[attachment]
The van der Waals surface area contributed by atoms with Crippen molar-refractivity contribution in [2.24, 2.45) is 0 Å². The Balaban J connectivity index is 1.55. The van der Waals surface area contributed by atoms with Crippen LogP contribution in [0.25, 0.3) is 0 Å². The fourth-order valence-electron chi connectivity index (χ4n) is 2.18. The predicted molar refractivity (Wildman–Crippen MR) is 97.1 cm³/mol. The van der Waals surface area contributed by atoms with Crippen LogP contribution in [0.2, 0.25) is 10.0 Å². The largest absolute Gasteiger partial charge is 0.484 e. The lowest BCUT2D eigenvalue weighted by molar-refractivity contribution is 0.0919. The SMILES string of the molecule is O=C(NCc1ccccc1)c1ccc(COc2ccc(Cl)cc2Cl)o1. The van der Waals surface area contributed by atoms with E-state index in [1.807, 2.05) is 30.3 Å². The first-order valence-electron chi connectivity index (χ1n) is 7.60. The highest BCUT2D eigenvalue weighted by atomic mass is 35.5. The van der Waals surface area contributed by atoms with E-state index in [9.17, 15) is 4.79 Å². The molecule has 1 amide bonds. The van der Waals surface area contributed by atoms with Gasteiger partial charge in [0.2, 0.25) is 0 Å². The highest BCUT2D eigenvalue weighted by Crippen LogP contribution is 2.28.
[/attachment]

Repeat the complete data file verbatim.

The van der Waals surface area contributed by atoms with Crippen molar-refractivity contribution in [2.24, 2.45) is 0 Å². The Balaban J connectivity index is 1.55. The van der Waals surface area contributed by atoms with Crippen LogP contribution in [0.25, 0.3) is 0 Å². The fourth-order valence-electron chi connectivity index (χ4n) is 2.18. The predicted molar refractivity (Wildman–Crippen MR) is 97.1 cm³/mol. The van der Waals surface area contributed by atoms with Crippen LogP contribution in [0.2, 0.25) is 10.0 Å². The largest absolute Gasteiger partial charge is 0.484 e. The lowest BCUT2D eigenvalue weighted by molar-refractivity contribution is 0.0919. The SMILES string of the molecule is O=C(NCc1ccccc1)c1ccc(COc2ccc(Cl)cc2Cl)o1. The van der Waals surface area contributed by atoms with E-state index in [1.807, 2.05) is 30.3 Å². The first-order valence-electron chi connectivity index (χ1n) is 7.60. The highest BCUT2D eigenvalue weighted by atomic mass is 35.5. The van der Waals surface area contributed by atoms with E-state index in [9.17, 15) is 4.79 Å². The molecule has 1 amide bonds. The van der Waals surface area contributed by atoms with Gasteiger partial charge in [0.2, 0.25) is 0 Å². The highest BCUT2D eigenvalue weighted by Crippen LogP contribution is 2.28.